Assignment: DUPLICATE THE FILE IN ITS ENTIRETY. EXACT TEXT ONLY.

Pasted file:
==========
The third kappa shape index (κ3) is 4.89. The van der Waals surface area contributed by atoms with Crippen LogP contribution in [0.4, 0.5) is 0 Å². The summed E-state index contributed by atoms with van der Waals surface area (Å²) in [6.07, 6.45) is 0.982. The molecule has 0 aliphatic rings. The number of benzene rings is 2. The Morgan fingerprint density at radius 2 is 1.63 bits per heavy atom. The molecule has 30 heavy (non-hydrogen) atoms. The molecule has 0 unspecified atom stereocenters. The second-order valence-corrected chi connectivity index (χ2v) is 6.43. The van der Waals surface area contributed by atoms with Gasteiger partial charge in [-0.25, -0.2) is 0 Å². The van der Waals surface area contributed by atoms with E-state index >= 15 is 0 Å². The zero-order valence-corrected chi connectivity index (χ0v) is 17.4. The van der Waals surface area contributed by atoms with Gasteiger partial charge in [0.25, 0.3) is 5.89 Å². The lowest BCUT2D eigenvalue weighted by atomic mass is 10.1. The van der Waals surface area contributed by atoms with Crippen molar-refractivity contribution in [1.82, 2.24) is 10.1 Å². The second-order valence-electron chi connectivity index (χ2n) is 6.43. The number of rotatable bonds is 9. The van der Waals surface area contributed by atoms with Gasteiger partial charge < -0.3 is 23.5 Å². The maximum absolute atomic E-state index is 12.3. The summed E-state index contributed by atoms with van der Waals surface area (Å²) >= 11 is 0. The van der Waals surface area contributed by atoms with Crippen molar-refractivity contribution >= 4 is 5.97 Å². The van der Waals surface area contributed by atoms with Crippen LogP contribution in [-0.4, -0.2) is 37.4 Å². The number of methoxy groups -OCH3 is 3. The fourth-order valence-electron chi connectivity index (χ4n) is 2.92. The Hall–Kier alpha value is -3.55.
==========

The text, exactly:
The third kappa shape index (κ3) is 4.89. The van der Waals surface area contributed by atoms with Crippen LogP contribution in [0.4, 0.5) is 0 Å². The summed E-state index contributed by atoms with van der Waals surface area (Å²) in [6.07, 6.45) is 0.982. The molecule has 0 aliphatic rings. The number of benzene rings is 2. The Morgan fingerprint density at radius 2 is 1.63 bits per heavy atom. The molecule has 30 heavy (non-hydrogen) atoms. The molecule has 0 unspecified atom stereocenters. The second-order valence-corrected chi connectivity index (χ2v) is 6.43. The van der Waals surface area contributed by atoms with Gasteiger partial charge in [-0.25, -0.2) is 0 Å². The van der Waals surface area contributed by atoms with E-state index >= 15 is 0 Å². The zero-order valence-corrected chi connectivity index (χ0v) is 17.4. The van der Waals surface area contributed by atoms with Gasteiger partial charge in [0.25, 0.3) is 5.89 Å². The lowest BCUT2D eigenvalue weighted by atomic mass is 10.1. The van der Waals surface area contributed by atoms with Crippen molar-refractivity contribution in [1.82, 2.24) is 10.1 Å². The second-order valence-electron chi connectivity index (χ2n) is 6.43. The number of rotatable bonds is 9. The van der Waals surface area contributed by atoms with Gasteiger partial charge < -0.3 is 23.5 Å². The maximum absolute atomic E-state index is 12.3. The summed E-state index contributed by atoms with van der Waals surface area (Å²) >= 11 is 0. The van der Waals surface area contributed by atoms with Crippen molar-refractivity contribution >= 4 is 5.97 Å². The van der Waals surface area contributed by atoms with Crippen LogP contribution in [-0.4, -0.2) is 37.4 Å². The number of methoxy groups -OCH3 is 3. The fourth-order valence-electron chi connectivity index (χ4n) is 2.92. The Hall–Kier alpha value is -3.55.